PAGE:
- Obesity – Obesity may change the acid levels in the urine, leading to stone formation.
- Medical conditions – Abnormal growth of one or more of the parathyroid glands, which control calcium metabolism, can cause high calcium levels in the blood and urine. This can lead to kidney stones. Another condition called distal renal tubular acidosis, in which there is acid build-up in the body, can raise the risk of calcium phosphate kidney stones.
Some rare, inherited disorders can also make certain types of stones more likely. Examples include cystinuria, which is too much of the amino acid cystine in the urine, and primary hyperoxaluria, in which the liver makes too much oxalate.
- Medication – Some medications, and calcium and vitamin C supplements, may increase your risk of forming stones. Be sure to tell your health care provider all the medications and supplements you take, as these could affect your risk of stone formation. Do not stop taking any of these unless your health care provider tells you to do so.
- Family History – The chance of having kidney stones is much higher if you have a family history of stones, such as a parent or sibling.
How are Kidney Stones Diagnosed?
“Silent” kidney stones, those that cause no symptoms, are often found when an X-ray is taken during a health exam. Other people have their stones diagnosed when sudden pain occurs while the stone is passing, and medical attention is needed.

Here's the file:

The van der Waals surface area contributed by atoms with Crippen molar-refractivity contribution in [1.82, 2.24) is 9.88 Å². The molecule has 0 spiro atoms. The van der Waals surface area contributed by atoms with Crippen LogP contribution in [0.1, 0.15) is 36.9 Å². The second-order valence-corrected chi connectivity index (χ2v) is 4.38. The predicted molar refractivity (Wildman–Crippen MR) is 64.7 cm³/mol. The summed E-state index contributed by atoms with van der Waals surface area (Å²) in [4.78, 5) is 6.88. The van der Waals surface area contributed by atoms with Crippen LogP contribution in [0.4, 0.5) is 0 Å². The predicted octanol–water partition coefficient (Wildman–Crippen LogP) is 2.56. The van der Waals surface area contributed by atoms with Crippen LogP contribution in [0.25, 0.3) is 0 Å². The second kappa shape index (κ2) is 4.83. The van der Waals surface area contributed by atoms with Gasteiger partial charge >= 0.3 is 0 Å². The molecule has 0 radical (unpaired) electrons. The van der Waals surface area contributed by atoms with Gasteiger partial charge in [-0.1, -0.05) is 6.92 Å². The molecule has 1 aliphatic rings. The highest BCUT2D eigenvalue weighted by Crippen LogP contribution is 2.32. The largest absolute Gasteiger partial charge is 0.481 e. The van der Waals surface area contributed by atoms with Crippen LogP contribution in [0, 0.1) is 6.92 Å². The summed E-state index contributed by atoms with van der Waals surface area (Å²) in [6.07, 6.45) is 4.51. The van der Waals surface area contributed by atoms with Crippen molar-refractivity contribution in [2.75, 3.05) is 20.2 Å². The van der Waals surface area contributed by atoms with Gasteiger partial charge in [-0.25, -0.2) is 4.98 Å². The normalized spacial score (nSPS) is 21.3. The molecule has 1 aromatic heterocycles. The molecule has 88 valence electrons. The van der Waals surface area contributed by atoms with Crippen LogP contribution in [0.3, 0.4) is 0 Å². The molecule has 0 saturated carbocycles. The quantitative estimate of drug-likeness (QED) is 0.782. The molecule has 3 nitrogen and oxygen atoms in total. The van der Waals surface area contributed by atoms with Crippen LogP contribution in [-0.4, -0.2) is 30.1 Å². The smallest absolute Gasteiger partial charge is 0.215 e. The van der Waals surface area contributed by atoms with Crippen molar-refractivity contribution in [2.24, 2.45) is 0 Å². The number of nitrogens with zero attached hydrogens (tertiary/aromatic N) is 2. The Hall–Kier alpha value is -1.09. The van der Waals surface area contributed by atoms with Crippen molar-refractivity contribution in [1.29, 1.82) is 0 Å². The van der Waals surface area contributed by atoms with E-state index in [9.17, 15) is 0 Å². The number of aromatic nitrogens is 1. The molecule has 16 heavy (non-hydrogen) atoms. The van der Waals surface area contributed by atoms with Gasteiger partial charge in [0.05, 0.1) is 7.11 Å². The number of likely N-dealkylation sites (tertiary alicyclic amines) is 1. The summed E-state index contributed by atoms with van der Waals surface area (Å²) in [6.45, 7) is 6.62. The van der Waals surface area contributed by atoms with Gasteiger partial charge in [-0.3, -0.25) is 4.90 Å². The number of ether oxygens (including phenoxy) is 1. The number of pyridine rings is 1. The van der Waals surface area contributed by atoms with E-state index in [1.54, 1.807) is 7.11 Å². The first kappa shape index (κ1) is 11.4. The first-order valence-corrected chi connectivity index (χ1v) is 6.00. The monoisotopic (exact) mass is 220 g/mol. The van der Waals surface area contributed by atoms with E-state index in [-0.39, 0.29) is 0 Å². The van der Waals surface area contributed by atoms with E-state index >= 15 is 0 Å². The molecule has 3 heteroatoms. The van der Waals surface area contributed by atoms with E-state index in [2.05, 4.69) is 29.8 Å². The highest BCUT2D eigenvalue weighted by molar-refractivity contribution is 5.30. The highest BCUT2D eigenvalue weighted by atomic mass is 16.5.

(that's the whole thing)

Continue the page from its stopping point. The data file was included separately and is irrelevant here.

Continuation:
When a person has blood in the urine (hematuria) or sudden abdominal or side pain, tests like an ultrasound or a CT scan may diagnose a stone. These imaging tests tell the health care provider how big the stone is and where it is located.
A CT scan is often used in the ER when a stone is suspected. It is used because it can make a quick and exact diagnosis.
How are Kidney Stones Treated?
Treatment depends on the type of stone, how bad it is, and the length of time you have had symptoms. There are different treatments to choose from. It is important to talk to your health care provider about what is best for you.
- Often you can simply wait for the stone to pass. Smaller stones are more likely than larger stones to pass on their own. While waiting for the stone to pass, you should drink normal amounts of water. You may need pain medication when there is discomfort.
- Certain medications have been shown to improve the chance that a stone will pass. The most common medication prescribed for this reason is tamsulosin. Tamsulosin (Flomax) relaxes the ureter, making it easier for the stone to pass. You may also need pain and anti-nausea medicine as you wait to pass the stone.
- Surgery may be needed to remove a stone from the ureter or kidney if:
- The stone fails to pass.
- The pain is too great to wait for the stone to pass.
- The stone is affecting kidney function. Small stones in the kidney may be left alone if they are not causing pain or infection. Some people choose to have their small stones removed. They do this because they are afraid the stone will unexpectedly start to pass and cause pain.
- Kidney stones should be removed by surgery if they cause repeated infections in the urine or because they are blocking the flow of urine from the kidney. Today, surgery usually involves small or no incisions (cuts), minor pain and minimal time off work.
The information in this post is an excerpt from an article published by the Urology Care Foundation.
For tips on avoiding kidney stones, check out our blog post “Tips for the Prevention of Kidney Stones”.
If you have questions or concerns about kidney stones, contact the Urology Group of Princeton to schedule an appointment. The board certified physician/surgeons at the Urology Group are highly trained to evaluate your symptoms, perform applicable tests, and develop the proper treatment plan.